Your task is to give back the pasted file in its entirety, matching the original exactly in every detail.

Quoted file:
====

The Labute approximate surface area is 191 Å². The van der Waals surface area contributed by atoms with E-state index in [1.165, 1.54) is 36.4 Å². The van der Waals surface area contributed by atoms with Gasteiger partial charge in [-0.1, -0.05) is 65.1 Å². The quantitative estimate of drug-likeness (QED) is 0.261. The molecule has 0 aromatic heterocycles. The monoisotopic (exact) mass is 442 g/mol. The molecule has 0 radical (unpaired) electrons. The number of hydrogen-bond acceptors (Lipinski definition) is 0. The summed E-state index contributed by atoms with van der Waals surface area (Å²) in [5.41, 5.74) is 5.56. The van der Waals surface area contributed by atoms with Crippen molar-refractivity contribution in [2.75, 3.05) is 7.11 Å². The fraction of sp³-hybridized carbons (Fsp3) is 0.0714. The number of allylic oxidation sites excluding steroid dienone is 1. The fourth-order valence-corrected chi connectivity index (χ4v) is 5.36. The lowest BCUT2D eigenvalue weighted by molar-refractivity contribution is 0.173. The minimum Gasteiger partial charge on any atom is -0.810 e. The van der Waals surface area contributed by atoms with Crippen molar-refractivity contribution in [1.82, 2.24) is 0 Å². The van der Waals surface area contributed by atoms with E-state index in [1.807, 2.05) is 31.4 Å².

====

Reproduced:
The Labute approximate surface area is 191 Å². The van der Waals surface area contributed by atoms with E-state index in [1.165, 1.54) is 36.4 Å². The van der Waals surface area contributed by atoms with Gasteiger partial charge in [-0.1, -0.05) is 65.1 Å². The quantitative estimate of drug-likeness (QED) is 0.261. The molecule has 0 aromatic heterocycles. The monoisotopic (exact) mass is 442 g/mol. The molecule has 0 radical (unpaired) electrons. The number of hydrogen-bond acceptors (Lipinski definition) is 0. The summed E-state index contributed by atoms with van der Waals surface area (Å²) in [5.41, 5.74) is 5.56. The van der Waals surface area contributed by atoms with Crippen molar-refractivity contribution in [2.75, 3.05) is 7.11 Å². The fraction of sp³-hybridized carbons (Fsp3) is 0.0714. The number of allylic oxidation sites excluding steroid dienone is 1. The fourth-order valence-corrected chi connectivity index (χ4v) is 5.36. The lowest BCUT2D eigenvalue weighted by molar-refractivity contribution is 0.173. The minimum Gasteiger partial charge on any atom is -0.810 e. The van der Waals surface area contributed by atoms with Crippen molar-refractivity contribution in [1.82, 2.24) is 0 Å². The van der Waals surface area contributed by atoms with E-state index in [1.807, 2.05) is 31.4 Å².